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Guillaume A. Rousselet, Jesse S. Husk, Patrick J. Bennett, Allison B. Sekuler; 200 ms of controversies: A high-density ERP study of face processing. Journal of Vision 2005;5(8):819. doi: https://doi.org/10.1167/5.8.819.
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© ARVO (1962-2015); The Authors (2016-present)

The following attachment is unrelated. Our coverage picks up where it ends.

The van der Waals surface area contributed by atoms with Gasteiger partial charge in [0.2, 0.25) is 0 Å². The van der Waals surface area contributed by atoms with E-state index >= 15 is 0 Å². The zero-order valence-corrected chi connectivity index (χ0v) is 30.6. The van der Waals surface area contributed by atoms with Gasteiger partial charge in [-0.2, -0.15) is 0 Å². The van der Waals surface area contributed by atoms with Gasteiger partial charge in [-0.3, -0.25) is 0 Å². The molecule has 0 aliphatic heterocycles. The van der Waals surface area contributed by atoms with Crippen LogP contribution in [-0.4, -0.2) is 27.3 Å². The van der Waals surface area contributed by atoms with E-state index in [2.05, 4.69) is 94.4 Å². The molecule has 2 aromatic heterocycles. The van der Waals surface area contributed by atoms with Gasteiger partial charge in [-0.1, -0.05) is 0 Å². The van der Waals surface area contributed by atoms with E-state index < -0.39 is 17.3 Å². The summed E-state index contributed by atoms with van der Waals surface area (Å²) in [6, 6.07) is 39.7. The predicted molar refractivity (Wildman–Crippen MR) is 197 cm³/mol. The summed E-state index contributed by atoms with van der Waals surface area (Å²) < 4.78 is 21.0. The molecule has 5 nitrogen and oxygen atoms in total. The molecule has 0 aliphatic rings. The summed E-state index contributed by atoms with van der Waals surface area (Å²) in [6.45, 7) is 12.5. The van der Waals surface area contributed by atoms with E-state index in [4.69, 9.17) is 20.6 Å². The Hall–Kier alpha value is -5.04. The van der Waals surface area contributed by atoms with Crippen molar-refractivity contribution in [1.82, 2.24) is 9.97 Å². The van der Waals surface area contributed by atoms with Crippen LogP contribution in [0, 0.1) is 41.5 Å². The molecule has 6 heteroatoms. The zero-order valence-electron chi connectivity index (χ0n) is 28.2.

Most ERP studies of face perception have focused on the N170, an ERP component that is systematically larger for faces compared to objects in the time window 140–200 ms, however, some studies have reported face-specific ERP differences as early as 80–120 ms after stimulus onset. Moreover, the N170 itself remains poorly defined, both in terms of stimulus-specificity and cortical origin. We further examine these issues in a new study, where 16 observers discriminated briefly flashed (80 ms) upright and inverted faces, houses and textures (240 trials per condition), while high-density EEG (256 electrodes) recordings were collected. All stimuli had identical amplitude spectra. To examine the stimulus-differences in ERP across time, a spatiotemporal analysis was performed. Within the time window of the classically defined N170, the N170 was larger to faces than to houses, which was in turn larger compared to textures. Surprisingly, the topographic maps during this time window show a different pattern. Although the topography for faces differed significantly from that of textures (suggesting the involvement of different cortical sources), it did not differ significantly from houses, a result at odds with recent reports of face specific N170 topographies (Itier & Taylor, 2004; Rousselet et al. 2004). Further, there was no significant difference between topographic maps obtained with upright and inverted stimuli. A significant effect of inversion on face ERP topography does emerge during the earlier time window of 80–150ms, providing evidence for face-specific processing prior to the N170. Finally, preliminary results from source analyses on individual data using a linear distributed model suggests that from 80 to 280 ms, ERPs to faces and houses are generated by a network of cortical areas including ventral and lateral occipital-temporal areas as well as parietal areas.
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